A fixed price was set and we would both sell the game at $140 a copy. He then told us that he had pre-ordered 500 copies of the game but could only get a hold of 350 adapters and did we know where he could get some more as his supplier wouldn't have more stock until a few weeks after the game was released. I had anticipated that there may be a shortage of adapters and took the liberty of ordering, then purchasing 1500 as soon as they were on the market. As we had ourselves more than covered in regards to adapters i said i would sell him his needed 150 at cost. He was grateful and we were all looking forward to making a good profit on the game.

About 4 days before the game was due to arrive i started getting calls from kids asking if they could cancel their order and get the deposit back as they could get the game $10 cheaper from Game Dude. We were pissed and after getting confirmation that the info was true then dropped our price to $10 under his new price. This went on until the game was down to $100 a copy and that's where it stayed. We sold all our copies and i got told that he moved all of his. I guess the saying that stupid people can always be relied upon to do stupid things can be applied to Game Dude. From that day forward he would be known to us as "butt plug" and we would have run ins with him again in the future.

Up until this point we had been selling out of our houses which was becoming a bit of a problem with people coming and going all the time. The game swap side of the business was constant and we decided to rent some shop space and move our operations there. We were using our accounts with Nintendo and Sega to supply quite a few video stores with games/ consoles and kept the import side of things under the table. In Australia at the time there were laws in place relating to whats known as parallel importing which meant that if someone had the licence to sell something here and you then imported and sold the same thing they could take legal action against you which could result in a rather large fine. We were aware of these laws hence the reason to keep the import side of the business quiet.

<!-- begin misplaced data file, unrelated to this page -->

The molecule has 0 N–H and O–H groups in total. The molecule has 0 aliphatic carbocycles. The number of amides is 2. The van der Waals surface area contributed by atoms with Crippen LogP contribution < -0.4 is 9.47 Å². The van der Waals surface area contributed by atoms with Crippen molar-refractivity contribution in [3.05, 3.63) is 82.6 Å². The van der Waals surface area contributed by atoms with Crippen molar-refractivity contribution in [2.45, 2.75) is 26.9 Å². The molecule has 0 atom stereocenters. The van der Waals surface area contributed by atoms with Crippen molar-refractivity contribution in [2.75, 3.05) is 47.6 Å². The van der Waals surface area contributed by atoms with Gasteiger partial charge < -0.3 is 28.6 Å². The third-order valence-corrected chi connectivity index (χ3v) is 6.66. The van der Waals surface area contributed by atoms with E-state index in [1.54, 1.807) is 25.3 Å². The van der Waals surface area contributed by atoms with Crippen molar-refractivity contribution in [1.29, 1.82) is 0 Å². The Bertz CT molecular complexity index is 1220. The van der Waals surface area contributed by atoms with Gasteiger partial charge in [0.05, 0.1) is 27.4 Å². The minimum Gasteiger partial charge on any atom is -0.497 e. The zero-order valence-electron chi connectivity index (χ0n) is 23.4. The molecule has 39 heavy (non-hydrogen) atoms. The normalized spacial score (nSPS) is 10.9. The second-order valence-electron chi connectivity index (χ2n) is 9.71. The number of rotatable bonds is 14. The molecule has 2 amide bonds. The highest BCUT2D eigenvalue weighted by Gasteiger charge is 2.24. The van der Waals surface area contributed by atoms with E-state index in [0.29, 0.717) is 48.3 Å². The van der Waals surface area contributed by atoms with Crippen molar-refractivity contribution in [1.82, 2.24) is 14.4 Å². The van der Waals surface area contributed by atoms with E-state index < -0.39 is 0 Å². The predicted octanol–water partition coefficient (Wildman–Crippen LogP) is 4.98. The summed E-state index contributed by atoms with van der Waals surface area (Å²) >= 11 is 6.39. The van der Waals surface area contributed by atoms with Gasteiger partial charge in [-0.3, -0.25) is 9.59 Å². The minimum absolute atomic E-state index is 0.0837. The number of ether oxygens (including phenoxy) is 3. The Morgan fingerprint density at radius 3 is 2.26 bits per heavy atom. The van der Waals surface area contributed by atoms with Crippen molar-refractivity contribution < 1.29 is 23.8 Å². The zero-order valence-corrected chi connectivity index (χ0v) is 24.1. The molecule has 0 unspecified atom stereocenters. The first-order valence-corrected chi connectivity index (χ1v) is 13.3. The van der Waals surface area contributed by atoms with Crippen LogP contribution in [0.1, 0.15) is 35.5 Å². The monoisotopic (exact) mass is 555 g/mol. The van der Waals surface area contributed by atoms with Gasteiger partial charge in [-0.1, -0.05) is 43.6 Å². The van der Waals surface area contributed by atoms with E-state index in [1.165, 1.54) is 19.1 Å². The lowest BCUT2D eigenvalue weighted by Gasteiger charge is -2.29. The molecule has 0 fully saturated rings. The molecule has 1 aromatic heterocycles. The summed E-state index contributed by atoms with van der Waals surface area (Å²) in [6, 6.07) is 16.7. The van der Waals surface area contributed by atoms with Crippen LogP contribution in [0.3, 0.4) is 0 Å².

What we would do is buy 50 copies of a particular game from Nintendo Australia then import another 400 copies of the same pal game from the UK. Even after freight costs were taken into account we could still make $40 profit on each pal import copy of the game as opposed to $10 profit per game on the ones we got from Nintendo here. Nintendo had been active in pursuing anyone that was importing Japan or US copies of games they were releasing here and shutting them down but they never suspected that actual pal copies were being imported as they looked exactly the same as the Australian ones. We were also able to import any games that Nintendo Australia weren't going to release here without fear of prosecution for parallel importing. We made a killing on pal copies of Top Gear 2, Mystical Ninja and Pocky and Rocky that were never released here.

Business was also good when the mighty Neo Geo AES was released in the US and Japan. Alongside the Sega Saturn it remains my favorite console to this day. Given the price of both the console and games it was one for the hard core gamers only but we knew plenty of them. Having the machine on display in the shop also got many gamers interested in buying one. We also put packages of 5 consoles and 10 games each in a select four video libraries on a profit share basis, so at the end of every month whatever the consoles and games had brought in for rental fees was split 50/50 between us and the store owner.

Some months before the release of Street Fighter 2 Turbo, Nintendo were aware of the retail damage that game importers were doing to their regional markets. The problem was much larger in the UK than here but they were determined to either eliminate the import market or make it more difficult for the importers to prosper. They came up with some new kind of region lock out coding that prevented US and Japanese games being played using the adapters that were currently on the market. This was a big problem for us and we were looking at cancelling our pre-order for 2500 copies of SF 2 Turbo. The first game to have the new region coding in it was a Disney Goofy game that we got a copy of and sure enough it didn't work in the current adapters. All you got was a message from Nintendo saying the game was for use in USA region only. F*ck.